Wanna Use Synchronized Dual Camera for Raspberry Pi 4 or Stereo Camera HAT for Pi 3B+/3? Arducam Makes Them All Come True
Two camera Solution on pi 4, 3B+ and 3 – What you need to know about the background
When we talk about a new two-camera solution on RPi, we have to mention the background of the stereo Pi camera on this popular open-source hardware platform. For a long time, advanced users of the Raspberry Pi community want to take video or images from multiple cameras simultaneously for 3D vids & pics, face/object detection, stereo robotic vision or advanced surveillance and live-streaming applications, so they want a real stereo camera for raspberry pi 3, 4, and other standard Pi boards. It was an unresolved problem limited by the RPi’s hardware design because the standard Raspberry pi models only have one camera port. Although Arducam has multi-camera adapter boards that let you connect up to 4 cameras to a single pi board, it only actives one camera at a time, and you have to switch between them.
The other alternative is to use network-based synchronization, but you still have to use one Raspberry pi board for each camera setup, and the capture process is still not at the exact same time which will introduce the movement or artifacts between multiple images.
New Stereoscopic Camera Breakout Board – Arducam’s Big Step Forward
Now Arducam released a stereo camera HAT for Raspberry Pi which allows you to connect two 5MP OV5647 or two 8MP IMX219 Pi cameras to a single standard Pi board and takes images or video at the same time. More importantly, this binocular solution makes both cameras fully synchronized. The highlight of this stereo camera HAT is that it incorporates the Arducam proprietary ArduChip solution and extends the usage of the single pi camera port, and it cheats the Raspberry pi as if only one camera connected. It supports and is fully compatible with Raspistill commands for preview, and Raspivid command for video capture/processing with RPi’s default camera driver for its 5MP and 8MP cameras.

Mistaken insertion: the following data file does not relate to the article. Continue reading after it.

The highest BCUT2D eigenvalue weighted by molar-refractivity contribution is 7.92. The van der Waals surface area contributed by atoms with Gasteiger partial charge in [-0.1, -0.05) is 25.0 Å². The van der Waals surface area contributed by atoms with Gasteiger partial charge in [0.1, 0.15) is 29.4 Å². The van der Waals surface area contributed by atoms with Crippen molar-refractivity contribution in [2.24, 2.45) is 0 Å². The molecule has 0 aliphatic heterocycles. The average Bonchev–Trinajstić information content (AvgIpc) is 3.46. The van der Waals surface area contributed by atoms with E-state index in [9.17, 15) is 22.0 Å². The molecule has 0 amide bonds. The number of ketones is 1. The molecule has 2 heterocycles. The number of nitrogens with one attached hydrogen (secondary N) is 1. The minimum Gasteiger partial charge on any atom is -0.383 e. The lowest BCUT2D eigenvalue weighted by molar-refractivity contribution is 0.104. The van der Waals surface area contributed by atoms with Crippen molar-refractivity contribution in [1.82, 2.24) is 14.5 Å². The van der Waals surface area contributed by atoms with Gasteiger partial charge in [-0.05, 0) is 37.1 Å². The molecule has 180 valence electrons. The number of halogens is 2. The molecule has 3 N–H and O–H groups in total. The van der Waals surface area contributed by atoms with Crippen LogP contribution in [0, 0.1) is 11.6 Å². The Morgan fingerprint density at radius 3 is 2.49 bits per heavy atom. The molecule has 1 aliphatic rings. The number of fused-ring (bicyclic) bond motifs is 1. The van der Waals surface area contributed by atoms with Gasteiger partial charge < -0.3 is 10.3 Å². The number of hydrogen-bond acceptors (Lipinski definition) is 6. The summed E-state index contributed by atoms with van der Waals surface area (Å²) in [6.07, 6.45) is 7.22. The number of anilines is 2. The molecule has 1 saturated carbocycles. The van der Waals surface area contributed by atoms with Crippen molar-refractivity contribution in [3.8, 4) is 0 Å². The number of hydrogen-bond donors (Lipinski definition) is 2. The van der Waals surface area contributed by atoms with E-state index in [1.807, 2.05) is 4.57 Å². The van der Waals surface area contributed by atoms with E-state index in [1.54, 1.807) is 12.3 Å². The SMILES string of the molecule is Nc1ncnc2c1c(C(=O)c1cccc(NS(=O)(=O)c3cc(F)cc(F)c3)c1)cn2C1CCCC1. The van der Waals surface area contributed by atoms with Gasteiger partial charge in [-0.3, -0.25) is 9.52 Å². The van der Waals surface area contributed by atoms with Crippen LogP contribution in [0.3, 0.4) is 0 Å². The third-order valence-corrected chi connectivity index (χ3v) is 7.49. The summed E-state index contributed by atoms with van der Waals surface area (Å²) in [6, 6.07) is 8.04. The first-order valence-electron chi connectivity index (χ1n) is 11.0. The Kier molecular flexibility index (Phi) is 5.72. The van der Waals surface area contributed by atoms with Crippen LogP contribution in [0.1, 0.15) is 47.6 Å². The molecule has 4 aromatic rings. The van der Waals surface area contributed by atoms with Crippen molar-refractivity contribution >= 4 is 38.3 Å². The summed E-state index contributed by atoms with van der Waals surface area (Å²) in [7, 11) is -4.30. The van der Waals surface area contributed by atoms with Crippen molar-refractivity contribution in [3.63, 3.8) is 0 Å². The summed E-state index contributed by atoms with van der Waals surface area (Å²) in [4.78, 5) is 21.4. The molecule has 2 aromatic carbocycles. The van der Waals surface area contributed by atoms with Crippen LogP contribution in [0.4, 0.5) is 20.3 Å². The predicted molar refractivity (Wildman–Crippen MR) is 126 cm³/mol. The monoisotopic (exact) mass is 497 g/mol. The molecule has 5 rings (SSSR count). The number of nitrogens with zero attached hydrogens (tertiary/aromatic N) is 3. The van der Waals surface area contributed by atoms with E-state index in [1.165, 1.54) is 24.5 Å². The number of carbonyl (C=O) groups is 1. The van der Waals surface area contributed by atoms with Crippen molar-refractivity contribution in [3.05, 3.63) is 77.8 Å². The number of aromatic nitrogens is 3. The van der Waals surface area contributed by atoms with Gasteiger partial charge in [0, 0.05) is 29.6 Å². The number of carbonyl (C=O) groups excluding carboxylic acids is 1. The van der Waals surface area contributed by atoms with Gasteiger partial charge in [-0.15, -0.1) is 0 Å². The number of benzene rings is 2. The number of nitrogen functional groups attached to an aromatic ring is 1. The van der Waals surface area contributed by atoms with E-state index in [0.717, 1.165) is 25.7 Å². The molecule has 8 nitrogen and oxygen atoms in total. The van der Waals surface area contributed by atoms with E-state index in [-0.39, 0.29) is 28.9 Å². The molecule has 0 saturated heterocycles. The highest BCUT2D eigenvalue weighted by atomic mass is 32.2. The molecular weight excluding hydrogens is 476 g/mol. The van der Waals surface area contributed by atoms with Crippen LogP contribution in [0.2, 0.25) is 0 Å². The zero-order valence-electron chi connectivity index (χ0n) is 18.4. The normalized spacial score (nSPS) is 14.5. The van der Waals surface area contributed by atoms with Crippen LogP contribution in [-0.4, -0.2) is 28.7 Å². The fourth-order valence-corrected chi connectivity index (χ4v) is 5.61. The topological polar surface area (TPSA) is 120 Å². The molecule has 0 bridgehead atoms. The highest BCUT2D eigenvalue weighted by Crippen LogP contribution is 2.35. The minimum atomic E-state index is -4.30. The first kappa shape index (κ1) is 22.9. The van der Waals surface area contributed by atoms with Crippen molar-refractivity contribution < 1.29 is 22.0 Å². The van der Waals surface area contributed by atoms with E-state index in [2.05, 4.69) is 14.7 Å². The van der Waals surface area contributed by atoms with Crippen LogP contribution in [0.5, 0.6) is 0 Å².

Panoramic (3D) photos and videos with Raspberry Pi 4
With the latest Pi 4’s hardware, Arducam makes more camera applications possible for Raspberry Pi 4. This new HAT also supports other Arducam Raspberry Pi cameras and proprietary camera driver that works up to two 16MP, and as the Pi 4 is much more powerful, you can not only shoot two pictures at the same time. With the shared oscillator and I2C broadcasting, the two cameras are fully synchronized in the nanosecond level. These features are excellent for a lot of applications, such as 3D Vision for IoT or panoramics photos and videos. Combined with a nice fisheye camera from Arducam and some image processing software, you can stitch a wonderful panorama with higher resolution and better accuracy.
Feature and Specification
- Support all series Raspberry Pi boards, Pi HAT board style
- Two MIPI camera input and one MIPI camera output
- Support 1, 2 and 4lane MIPI cameras up-to 800Mbps/lane
- Support Raspistill (preview) and Raspivid (processing) commands for 5MP/8MP pi cameras with half-resolution combine
- Support Arducam RPI cameras up to 16MP with proprietary camera driver with full resolution combine
- Support camera side-by-side combine (split – right left), channel 0 and channel 1 software switching on the fly
- Support digital pan in half resolution combine, programmable pan speed control
- Oscillator sharing requires extra cables, soldering skill needed or please use Arducam bundle kit
- Typical Applications in Stereo Vision, 360 Camera, and Advance Surveillance Camera
- Contact us for other platform support
Real-time depth mapping – A Typical application in which this stereo solution can be used
So what is the point of two cameras? The short answer is you will get different information from each camera, and if it’s fully synchronized, it is real-time. The information difference then could be used in applications like distance and depth mapping. To put it simply, this is also a bionic solution because that’s like how eyes work. If you are a user of Google’s camera app, you might have used the “Len Blur” feature in it, which requires you to lift up the camera to take pictures, and that is also image information difference. In this feature, it calculates the distance to decide which object is in the front to stay clear and what else should be blurred in the background, so you can have a picture that seems like it’s from a DSLR lens. However, that is only a simple application used in our daily life, and you can have much more fancy projects like 3d modeling and AR/VR Cameras for Raspberry Pi 4.
We’ve already finished the prototype, and it will be available for bulk ordering soon!